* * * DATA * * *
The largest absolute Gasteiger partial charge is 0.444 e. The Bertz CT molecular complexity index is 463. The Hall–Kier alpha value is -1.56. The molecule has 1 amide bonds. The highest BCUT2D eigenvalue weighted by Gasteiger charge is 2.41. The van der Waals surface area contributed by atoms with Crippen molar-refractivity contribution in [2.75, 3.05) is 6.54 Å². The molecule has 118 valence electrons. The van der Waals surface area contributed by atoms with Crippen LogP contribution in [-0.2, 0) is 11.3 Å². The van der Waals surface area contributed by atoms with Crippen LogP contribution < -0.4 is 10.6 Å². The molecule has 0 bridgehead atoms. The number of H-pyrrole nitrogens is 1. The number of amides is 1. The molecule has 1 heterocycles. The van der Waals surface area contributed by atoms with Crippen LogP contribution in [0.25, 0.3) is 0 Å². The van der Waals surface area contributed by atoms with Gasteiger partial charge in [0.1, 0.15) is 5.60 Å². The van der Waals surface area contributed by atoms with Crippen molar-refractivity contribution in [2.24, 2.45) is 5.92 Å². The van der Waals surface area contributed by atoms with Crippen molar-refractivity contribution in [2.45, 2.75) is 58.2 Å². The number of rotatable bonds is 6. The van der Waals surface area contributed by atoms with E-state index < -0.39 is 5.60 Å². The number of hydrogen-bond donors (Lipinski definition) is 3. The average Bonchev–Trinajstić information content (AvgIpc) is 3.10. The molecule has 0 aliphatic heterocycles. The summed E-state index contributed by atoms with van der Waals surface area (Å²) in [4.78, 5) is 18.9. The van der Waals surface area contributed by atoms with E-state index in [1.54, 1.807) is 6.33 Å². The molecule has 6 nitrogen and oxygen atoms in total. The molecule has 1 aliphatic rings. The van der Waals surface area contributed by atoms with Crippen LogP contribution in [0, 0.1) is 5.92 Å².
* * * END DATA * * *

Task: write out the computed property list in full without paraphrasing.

The largest absolute Gasteiger partial charge is 0.444 e. The Bertz CT molecular complexity index is 463. The Hall–Kier alpha value is -1.56. The molecule has 1 amide bonds. The highest BCUT2D eigenvalue weighted by Gasteiger charge is 2.41. The van der Waals surface area contributed by atoms with Crippen molar-refractivity contribution in [2.75, 3.05) is 6.54 Å². The molecule has 118 valence electrons. The van der Waals surface area contributed by atoms with Crippen LogP contribution in [-0.2, 0) is 11.3 Å². The van der Waals surface area contributed by atoms with Crippen LogP contribution < -0.4 is 10.6 Å². The molecule has 0 bridgehead atoms. The number of H-pyrrole nitrogens is 1. The number of amides is 1. The molecule has 1 heterocycles. The van der Waals surface area contributed by atoms with Crippen LogP contribution in [0.25, 0.3) is 0 Å². The van der Waals surface area contributed by atoms with Gasteiger partial charge in [0.1, 0.15) is 5.60 Å². The van der Waals surface area contributed by atoms with Crippen molar-refractivity contribution in [2.24, 2.45) is 5.92 Å². The van der Waals surface area contributed by atoms with Crippen molar-refractivity contribution in [2.45, 2.75) is 58.2 Å². The number of rotatable bonds is 6. The van der Waals surface area contributed by atoms with E-state index < -0.39 is 5.60 Å². The number of hydrogen-bond donors (Lipinski definition) is 3. The average Bonchev–Trinajstić information content (AvgIpc) is 3.10. The molecule has 0 aliphatic heterocycles. The summed E-state index contributed by atoms with van der Waals surface area (Å²) in [4.78, 5) is 18.9. The van der Waals surface area contributed by atoms with E-state index in [1.54, 1.807) is 6.33 Å². The molecule has 6 nitrogen and oxygen atoms in total. The molecule has 1 aliphatic rings. The van der Waals surface area contributed by atoms with Crippen LogP contribution in [0, 0.1) is 5.92 Å².